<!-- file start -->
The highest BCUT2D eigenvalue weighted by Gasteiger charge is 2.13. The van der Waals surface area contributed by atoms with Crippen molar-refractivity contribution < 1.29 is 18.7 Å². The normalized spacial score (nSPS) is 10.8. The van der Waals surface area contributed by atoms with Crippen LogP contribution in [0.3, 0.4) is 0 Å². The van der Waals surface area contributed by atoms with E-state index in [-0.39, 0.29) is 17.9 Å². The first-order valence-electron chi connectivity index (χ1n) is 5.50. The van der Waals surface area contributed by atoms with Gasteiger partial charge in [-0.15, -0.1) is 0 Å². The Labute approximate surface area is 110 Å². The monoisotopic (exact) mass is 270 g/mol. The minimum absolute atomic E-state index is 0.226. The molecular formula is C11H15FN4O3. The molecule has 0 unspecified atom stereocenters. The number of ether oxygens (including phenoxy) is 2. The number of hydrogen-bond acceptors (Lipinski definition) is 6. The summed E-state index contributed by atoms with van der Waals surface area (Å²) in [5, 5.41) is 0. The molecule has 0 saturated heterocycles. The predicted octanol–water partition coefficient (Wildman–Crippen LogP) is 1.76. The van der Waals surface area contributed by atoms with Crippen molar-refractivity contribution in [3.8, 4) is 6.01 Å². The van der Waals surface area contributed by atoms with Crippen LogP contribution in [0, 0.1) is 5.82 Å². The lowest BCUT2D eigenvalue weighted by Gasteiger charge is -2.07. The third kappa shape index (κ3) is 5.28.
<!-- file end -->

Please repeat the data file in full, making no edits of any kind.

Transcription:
The highest BCUT2D eigenvalue weighted by Gasteiger charge is 2.13. The van der Waals surface area contributed by atoms with Crippen molar-refractivity contribution < 1.29 is 18.7 Å². The normalized spacial score (nSPS) is 10.8. The van der Waals surface area contributed by atoms with Crippen LogP contribution in [0.3, 0.4) is 0 Å². The van der Waals surface area contributed by atoms with E-state index in [-0.39, 0.29) is 17.9 Å². The first-order valence-electron chi connectivity index (χ1n) is 5.50. The van der Waals surface area contributed by atoms with Gasteiger partial charge in [-0.15, -0.1) is 0 Å². The Labute approximate surface area is 110 Å². The monoisotopic (exact) mass is 270 g/mol. The minimum absolute atomic E-state index is 0.226. The molecular formula is C11H15FN4O3. The molecule has 0 unspecified atom stereocenters. The number of ether oxygens (including phenoxy) is 2. The number of hydrogen-bond acceptors (Lipinski definition) is 6. The summed E-state index contributed by atoms with van der Waals surface area (Å²) in [5, 5.41) is 0. The molecule has 0 saturated heterocycles. The predicted octanol–water partition coefficient (Wildman–Crippen LogP) is 1.76. The van der Waals surface area contributed by atoms with Crippen molar-refractivity contribution in [3.8, 4) is 6.01 Å². The van der Waals surface area contributed by atoms with Crippen LogP contribution in [0, 0.1) is 5.82 Å². The lowest BCUT2D eigenvalue weighted by Gasteiger charge is -2.07. The third kappa shape index (κ3) is 5.28.